Everyone has a story to tell or a series of events that shaped them to be who they are today. In light of Women’s History Month, I thought it was appropriate to share mine.
The most incredible woman I’ve ever met happens to also be my mom. She was a female in engineering before there was ever a push to get more of us in STEM. She was kind, brilliant, full of energy, headstrong but accepting. She led by example and showed me to never be afraid to be the only woman in a room full of men.
In 2011 we lost my mom to ovarian cancer. As devastating as this was, she made my family promise to move on and do great things despite this tragedy.
I went on to pursue my career in engineering at Mizzou with my mom always watching over me. I was heavily involved in the engineering department and became president of Engineer’s Club, President of Alpha Pi Mu (Industrial Engineering Honors Society), as well as President of Society of Manufacturing Engineers. Between my internship and school projects, I identified a total of $2.7 million in savings for companies I worked with over the last year of my time in engineering school. I received my Lean Six Sigma Green Belt for a project I completed during my senior year and passed the EIT exam before graduation. I was elected by my peers to speak at graduation, to say a final goodbye to our professors and reflect upon the time we all shared. I valued my experience at engineering school because of the bonds I formed and the support I received from all the staff and my peers.
Upon graduation, I moved to Kansas City as I had accepted a full-time position at an engineering consulting firm that was rated one of the best places to work by Fortune Magazine. While working there, I expressed my futuristic goals of moving to St. Louis. My boss at the time told me “by the time you’re ready to move, you’ll be tied to KC.” He was implying that the financial decisions of my potential future family wouldn’t revolve around my position at that firm!
In 2017 I would have assumed employers would require management to be forward thinking and accepting of women as head of households, but I assumed wrong. I took a good long look around me, and I noticed that the department I was working in had 1 project manager that was female and approximately 20 that were male. It was then that I came to the realization that I was working for a boys’ club. Working with men is never an issue, however working with men who don’t value and support women is, and will forever be, an issue.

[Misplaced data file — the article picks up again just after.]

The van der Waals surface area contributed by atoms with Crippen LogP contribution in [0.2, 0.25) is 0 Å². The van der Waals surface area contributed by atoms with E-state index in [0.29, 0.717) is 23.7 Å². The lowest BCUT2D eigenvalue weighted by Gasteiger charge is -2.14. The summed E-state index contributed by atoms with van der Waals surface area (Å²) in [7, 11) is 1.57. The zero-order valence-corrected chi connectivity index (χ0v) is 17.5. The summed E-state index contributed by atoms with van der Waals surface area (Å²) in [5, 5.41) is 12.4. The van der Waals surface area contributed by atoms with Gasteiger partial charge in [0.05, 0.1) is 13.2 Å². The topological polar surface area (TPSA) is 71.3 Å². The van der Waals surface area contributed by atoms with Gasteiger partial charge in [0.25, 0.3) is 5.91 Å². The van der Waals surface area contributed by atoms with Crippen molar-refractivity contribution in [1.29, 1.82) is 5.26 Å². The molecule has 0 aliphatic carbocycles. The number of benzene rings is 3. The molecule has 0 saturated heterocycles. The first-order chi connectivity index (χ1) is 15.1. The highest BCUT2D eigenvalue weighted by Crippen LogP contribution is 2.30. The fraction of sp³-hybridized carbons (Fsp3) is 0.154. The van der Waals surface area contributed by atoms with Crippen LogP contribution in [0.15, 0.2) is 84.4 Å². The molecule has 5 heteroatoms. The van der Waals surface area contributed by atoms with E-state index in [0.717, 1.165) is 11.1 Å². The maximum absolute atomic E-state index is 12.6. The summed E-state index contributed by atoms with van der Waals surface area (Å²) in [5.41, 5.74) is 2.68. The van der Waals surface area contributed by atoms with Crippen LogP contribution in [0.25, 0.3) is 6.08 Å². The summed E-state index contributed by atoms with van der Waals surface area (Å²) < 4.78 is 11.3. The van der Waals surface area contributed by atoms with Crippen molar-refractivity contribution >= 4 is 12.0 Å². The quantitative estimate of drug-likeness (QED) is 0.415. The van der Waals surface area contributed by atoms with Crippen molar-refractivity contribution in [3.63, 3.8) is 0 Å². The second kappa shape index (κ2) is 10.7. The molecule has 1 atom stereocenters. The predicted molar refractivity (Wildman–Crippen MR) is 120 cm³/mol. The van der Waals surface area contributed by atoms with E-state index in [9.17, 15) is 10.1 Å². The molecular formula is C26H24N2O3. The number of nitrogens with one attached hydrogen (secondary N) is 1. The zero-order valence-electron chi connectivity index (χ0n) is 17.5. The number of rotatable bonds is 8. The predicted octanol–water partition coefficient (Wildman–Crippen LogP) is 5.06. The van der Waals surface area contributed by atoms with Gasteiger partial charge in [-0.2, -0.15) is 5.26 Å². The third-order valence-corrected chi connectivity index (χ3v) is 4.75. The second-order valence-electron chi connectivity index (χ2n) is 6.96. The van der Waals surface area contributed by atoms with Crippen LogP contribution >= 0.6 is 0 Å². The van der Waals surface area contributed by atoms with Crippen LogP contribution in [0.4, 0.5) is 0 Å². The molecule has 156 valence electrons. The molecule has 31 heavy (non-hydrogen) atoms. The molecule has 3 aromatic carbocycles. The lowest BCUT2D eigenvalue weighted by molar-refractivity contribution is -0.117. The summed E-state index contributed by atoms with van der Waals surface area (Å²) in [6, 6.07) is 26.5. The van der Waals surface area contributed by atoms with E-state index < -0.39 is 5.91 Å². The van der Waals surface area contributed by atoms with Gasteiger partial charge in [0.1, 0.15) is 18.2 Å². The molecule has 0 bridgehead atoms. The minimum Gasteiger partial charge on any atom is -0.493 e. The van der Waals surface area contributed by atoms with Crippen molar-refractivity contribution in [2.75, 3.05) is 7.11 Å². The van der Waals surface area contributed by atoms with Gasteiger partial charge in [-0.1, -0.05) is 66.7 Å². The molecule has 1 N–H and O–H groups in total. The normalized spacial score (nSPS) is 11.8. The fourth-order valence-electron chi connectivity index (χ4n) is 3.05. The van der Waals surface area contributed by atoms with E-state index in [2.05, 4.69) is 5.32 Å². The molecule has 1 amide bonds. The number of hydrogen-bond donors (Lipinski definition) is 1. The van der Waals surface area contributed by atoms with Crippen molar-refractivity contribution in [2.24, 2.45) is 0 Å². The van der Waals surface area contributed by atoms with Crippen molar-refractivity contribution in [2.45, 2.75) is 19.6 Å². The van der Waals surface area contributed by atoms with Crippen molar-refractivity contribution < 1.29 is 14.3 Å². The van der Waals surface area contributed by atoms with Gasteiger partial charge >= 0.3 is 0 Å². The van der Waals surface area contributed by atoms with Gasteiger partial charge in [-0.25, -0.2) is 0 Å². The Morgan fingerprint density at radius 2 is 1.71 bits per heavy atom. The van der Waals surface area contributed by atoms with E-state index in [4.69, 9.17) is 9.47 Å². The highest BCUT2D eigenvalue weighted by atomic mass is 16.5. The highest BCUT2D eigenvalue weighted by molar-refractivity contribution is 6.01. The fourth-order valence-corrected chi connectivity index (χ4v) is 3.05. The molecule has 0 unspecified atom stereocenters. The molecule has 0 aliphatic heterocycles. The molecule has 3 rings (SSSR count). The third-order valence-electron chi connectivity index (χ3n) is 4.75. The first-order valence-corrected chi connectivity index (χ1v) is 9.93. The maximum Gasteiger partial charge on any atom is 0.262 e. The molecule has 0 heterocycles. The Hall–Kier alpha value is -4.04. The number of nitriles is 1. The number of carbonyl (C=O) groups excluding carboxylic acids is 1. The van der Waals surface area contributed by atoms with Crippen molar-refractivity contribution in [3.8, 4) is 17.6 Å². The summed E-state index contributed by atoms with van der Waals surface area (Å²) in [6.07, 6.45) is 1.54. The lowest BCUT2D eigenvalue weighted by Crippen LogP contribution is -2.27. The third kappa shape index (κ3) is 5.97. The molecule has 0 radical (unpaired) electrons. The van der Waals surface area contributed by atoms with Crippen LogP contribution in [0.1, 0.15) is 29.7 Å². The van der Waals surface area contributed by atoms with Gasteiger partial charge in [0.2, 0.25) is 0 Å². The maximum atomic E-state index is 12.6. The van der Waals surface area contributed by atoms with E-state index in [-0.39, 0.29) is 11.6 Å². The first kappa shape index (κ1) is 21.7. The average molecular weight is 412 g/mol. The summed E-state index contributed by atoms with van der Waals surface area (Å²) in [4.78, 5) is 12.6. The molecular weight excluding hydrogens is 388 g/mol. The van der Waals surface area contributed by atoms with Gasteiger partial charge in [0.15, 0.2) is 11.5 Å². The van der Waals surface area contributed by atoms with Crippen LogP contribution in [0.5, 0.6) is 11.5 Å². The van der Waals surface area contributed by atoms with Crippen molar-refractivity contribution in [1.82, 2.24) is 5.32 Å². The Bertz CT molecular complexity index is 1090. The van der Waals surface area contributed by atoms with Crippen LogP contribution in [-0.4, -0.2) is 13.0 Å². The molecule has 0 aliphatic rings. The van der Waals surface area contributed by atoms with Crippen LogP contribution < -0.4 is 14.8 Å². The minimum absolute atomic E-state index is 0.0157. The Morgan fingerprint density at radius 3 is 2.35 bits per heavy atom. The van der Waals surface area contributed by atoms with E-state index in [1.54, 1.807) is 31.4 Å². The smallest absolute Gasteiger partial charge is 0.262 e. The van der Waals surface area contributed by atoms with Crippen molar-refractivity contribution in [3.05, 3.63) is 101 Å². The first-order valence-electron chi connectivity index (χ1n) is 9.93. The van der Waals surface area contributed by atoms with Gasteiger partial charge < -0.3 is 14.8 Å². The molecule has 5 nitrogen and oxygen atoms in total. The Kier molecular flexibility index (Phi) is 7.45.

I was so disheartened and lost purpose while working for that employer. Not only had my employer crushed my goals, but they also kept me in a role that utilized my weaknesses instead of my strengths. When I voiced my opinion, it too was ignored just like my goals had been. I lost motivation and this contributed to my eventual diagnoses with depression. As my track record suggests, I succeed the most when given opportunity to steer the ship and be creative.
I have since switched jobs and I now work for ABB, the company my mom worked for in her last position she held. ABB is the type of company I like to brag about working for; it is a company full of forward thinkers, one that encourages creativity while supporting females in the workplace. I sell low voltage electrical gear such as breakers, panel boards, switches, etc., and I LOVE it. I have a boss who genuinely cares about my wellbeing and success in the company. I wake up feeling energized and excited to find new ways to help my team that are sometimes out of the box.
Outside of my full-time position, my energy has overflowed and allowed me to create other ventures on the side. When females feel valued as individuals, they can truly make a much larger impact on not only their professional role, but on society. My favorite quote by Steve Jobs goes as follows: “People who are crazy enough to think they can change the world are the ones who do.” Don’t let a man ever tell you the value of your ideas or opinions because you’re the only one who has the power to determine that.
In summary, if you’re a female in engineering and you receive pushback on your dreams, give that person the biggest middle finger you can and prove them wrong.
- Brotopia: Breaking Up the Boys’ Club of Silicon Valley
- Sexism Persists in STEM
- How to Raise a Female Engineer in 5 Easy Steps
- Three Generations of Women Engineers: A Mother’s Day Reflection
- An Open Letter to My Mom, My Inspiration